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Temperatures in Northern New Mexico continue to drop and Southern New Mexico braces for potential snowfall

State urges residents to take precautions and check on neighbors amidst extreme weather

SANTA FE — The Department of Homeland Security and Emergency Management (DHSEM) in conjunction with the Aging and Long-Term Services Department (ALTSD), urge residents of Northern New Mexico to take precautions against the continued extreme cold weather. The low temperatures occur only days after many in Northern New Mexico were devastated by power outages and extreme winter weather, leaving many without heat, food, and water.

Additionally, Southern New Mexico will experience their first freezing temperatures and potential snowfall of the season this weekend into Monday of next week. Travel is not expected to be significantly impacted. Pets and plants should be brought inside to protect them from the cold weather, especially during the early morning hours.

DHSEM Secretary Bianca Ortiz-Wertheim said “Don’t take on the cold. If possible, stay inside, and prepare your home with extra food, water, and medicine. Please stay informed about weather conditions in your local area.”

ALTSD Secretary Katrina Hotrum-Lopez urged people to check on their neighbors. “It is vital that we continue to support each other, especially our senior citizens and other vulnerable populations for whom extreme weather like this can be life or death. Check on your neighbors and if you are able, offer help where you can.”

For folks in Northern New Mexico affected by the recent and upcoming weather, and would like to be connected to resources, ALTSD can be reached at 1-800-432-2080. Additionally, in emergencies, residents are encouraged to call 9-11 for any immediate concerns.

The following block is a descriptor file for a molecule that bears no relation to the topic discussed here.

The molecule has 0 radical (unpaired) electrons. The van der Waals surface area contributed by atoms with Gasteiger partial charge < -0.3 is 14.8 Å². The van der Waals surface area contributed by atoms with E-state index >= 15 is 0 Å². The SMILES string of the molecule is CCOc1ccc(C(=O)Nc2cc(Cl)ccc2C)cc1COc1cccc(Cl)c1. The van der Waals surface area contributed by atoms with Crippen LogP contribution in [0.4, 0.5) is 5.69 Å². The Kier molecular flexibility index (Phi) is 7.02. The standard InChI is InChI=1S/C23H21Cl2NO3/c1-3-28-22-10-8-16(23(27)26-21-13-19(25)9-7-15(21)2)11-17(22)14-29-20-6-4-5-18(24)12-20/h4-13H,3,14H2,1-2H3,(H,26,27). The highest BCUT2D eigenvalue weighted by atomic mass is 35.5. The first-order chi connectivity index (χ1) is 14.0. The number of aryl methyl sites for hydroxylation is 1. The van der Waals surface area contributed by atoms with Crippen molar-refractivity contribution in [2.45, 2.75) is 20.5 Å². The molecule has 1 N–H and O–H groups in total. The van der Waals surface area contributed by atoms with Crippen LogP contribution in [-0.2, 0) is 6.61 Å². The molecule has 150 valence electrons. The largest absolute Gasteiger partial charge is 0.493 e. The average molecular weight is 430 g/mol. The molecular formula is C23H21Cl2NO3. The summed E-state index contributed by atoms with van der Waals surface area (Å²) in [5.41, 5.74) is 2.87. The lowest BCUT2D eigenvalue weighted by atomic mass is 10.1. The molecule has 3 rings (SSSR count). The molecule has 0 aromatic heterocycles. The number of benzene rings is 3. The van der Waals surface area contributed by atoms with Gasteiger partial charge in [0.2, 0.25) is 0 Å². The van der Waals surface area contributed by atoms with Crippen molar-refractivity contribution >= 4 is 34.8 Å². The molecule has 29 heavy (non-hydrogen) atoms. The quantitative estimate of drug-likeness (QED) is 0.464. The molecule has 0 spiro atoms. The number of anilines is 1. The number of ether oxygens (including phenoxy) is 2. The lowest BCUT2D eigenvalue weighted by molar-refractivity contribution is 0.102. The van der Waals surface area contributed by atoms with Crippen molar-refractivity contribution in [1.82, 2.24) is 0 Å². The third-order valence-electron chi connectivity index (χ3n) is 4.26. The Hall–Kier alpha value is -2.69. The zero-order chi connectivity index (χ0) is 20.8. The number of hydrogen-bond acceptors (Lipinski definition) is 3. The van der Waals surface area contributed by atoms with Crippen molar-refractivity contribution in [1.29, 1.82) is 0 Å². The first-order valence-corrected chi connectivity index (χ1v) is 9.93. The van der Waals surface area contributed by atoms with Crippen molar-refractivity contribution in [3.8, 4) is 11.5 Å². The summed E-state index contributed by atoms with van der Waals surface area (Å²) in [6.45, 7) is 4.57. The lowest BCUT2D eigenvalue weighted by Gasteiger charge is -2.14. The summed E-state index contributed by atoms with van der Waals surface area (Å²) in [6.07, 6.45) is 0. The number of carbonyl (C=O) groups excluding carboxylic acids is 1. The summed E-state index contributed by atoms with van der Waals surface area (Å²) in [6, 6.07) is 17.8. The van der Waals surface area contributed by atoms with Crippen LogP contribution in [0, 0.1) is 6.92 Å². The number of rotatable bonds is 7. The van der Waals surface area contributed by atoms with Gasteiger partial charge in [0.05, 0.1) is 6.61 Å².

DHSEM advises New Mexicans to consider the following during cold snaps:

  • Prepare to have enough food on hand for a few days in home to avoid traveling in unsafe conditions;
  • Consider keeping a water faucet dripping slowly to reduce the risk of frozen pipes;
  • Ensure you have warm winter supplies, like a heavy coat and gloves, and other warming supplies on hand;
  • Check on your neighbors;
  • Do not travel during the inclement weather unless it is absolutely necessary for health or welfare; and
  • If you must travel, when driving, slow down and use caution as road conditions can change quickly.

STORM WATCH

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The State of New Mexico Aging and Long-Term Services Department [ALTSD] serves more than 200,000 seniors, adults with disabilities, and caregivers across the state with support, services, and resources. Throughout the pandemic, ALTSD provided more than 3 million meals to seniors and adults with disabilities and continues to provide approximately 21,000 grab-n-go meals each day. With a dedicated staff and the help of 4,700 senior volunteers, the department strives to help thousands of New Mexicans achieve healthy aging, attain lifelong independence, and maintain their dignity.

DHSEM works to protect the people of New Mexico and the nation through a comprehensive and coordinated program of mitigating hazards, preparing for emergencies, preventing attacks, and recovering from disasters. The New Mexico State Fire Marshal’s Office is part of DHSEM beginning on July 1, 2021.